The current owner of both the University of Phoenix and Western International University (WIU) announced today that the schools will end their use of forced arbitration in enrollment agreements. This decision comes as the Department of Education (DOE) is considering some level of restrictions on forced arbitration in upcoming regulations.

While the decision to end the use of forced arbitration in enrollment agreements is commendable, it is only one of many steps that need to be taken by the University of Phoenix in order to restore the legal rights of its students and former students. In a report my colleague Robert Shireman and I coauthored, “How College Enrollment Contracts Limit Students’ Rights,” we found that the University of Phoenix was one of five schools that did not always use mandatory arbitration clauses directly in its enrollment agreements. Instead, Phoenix and WIU included restrictive language in their school catalogs and included a clause in the contract making the contents of the school catalog legally binding. Our assumption is that the announcement means that forced arbitration will be eliminated altogether, but the announcement leaves some room for interpretation.

Another step that should be taken is to remove the existence of other inappropriate restrictive clauses in the enrollment contracts and the catalog. We found that both University of Phoenix and Western International University also included go-it-alone clauses, better known as class action bans. The schools should eliminate those restrictions as well if they want to support their claim of improving the student experience.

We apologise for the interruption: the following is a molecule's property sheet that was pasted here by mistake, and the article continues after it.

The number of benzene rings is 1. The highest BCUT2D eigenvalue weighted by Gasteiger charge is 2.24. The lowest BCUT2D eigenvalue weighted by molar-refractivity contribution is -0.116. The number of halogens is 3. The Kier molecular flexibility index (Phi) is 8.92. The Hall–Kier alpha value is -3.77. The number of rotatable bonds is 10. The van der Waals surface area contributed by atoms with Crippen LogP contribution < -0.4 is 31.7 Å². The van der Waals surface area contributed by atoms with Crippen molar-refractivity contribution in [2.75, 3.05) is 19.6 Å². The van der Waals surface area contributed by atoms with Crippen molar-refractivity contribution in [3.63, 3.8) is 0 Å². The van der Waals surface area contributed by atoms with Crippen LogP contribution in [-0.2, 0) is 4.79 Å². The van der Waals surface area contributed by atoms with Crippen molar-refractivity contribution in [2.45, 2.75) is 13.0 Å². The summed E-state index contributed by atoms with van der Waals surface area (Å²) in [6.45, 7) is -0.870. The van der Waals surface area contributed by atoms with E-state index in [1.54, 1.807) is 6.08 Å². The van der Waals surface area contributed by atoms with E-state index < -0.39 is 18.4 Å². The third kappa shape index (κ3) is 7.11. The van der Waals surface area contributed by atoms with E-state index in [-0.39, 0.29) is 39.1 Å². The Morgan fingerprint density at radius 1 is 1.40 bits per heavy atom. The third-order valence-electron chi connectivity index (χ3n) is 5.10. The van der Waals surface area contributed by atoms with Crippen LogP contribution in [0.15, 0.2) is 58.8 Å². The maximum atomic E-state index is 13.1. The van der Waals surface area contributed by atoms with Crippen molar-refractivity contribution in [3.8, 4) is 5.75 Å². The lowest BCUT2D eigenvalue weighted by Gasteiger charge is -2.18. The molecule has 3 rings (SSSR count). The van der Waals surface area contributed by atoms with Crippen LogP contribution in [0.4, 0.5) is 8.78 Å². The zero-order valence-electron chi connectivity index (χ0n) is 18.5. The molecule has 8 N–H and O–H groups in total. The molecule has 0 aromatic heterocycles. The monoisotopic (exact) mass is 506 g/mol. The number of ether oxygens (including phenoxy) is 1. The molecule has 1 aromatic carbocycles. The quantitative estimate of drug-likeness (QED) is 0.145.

Finally, we should be mindful that colleges can change their policies on a whim, which is why federal action is needed. As Stephen Burd from New America reported, the school was previously on the right side of this argument. Its former president said in 2004, students “may not even know the clause is in there, and we don’t want them to feel that we are trying to limit their rights.” Still, since then, the University of Phoenix has enrolled millions of students who may have signed forced arbitration clauses. What comes of these students and former students who unknowingly agreed to private arbitration, which heavily favors the institution? Will the University of Phoenix recognize its deceptive actions and allow any student or former student who signed such an agreement to have their day in court, should they so choose?

Given the change of heart the University of Phoenix has had multiple times in the last fifteen years, it is fair to say that a strong decision from the DOE is more important than ever. Stopping schools from banning group and class complaints is not enough—the DOE must make sure a school which enrolls hundreds of thousands of federally-funded students cannot change its mind about how students can seek justice.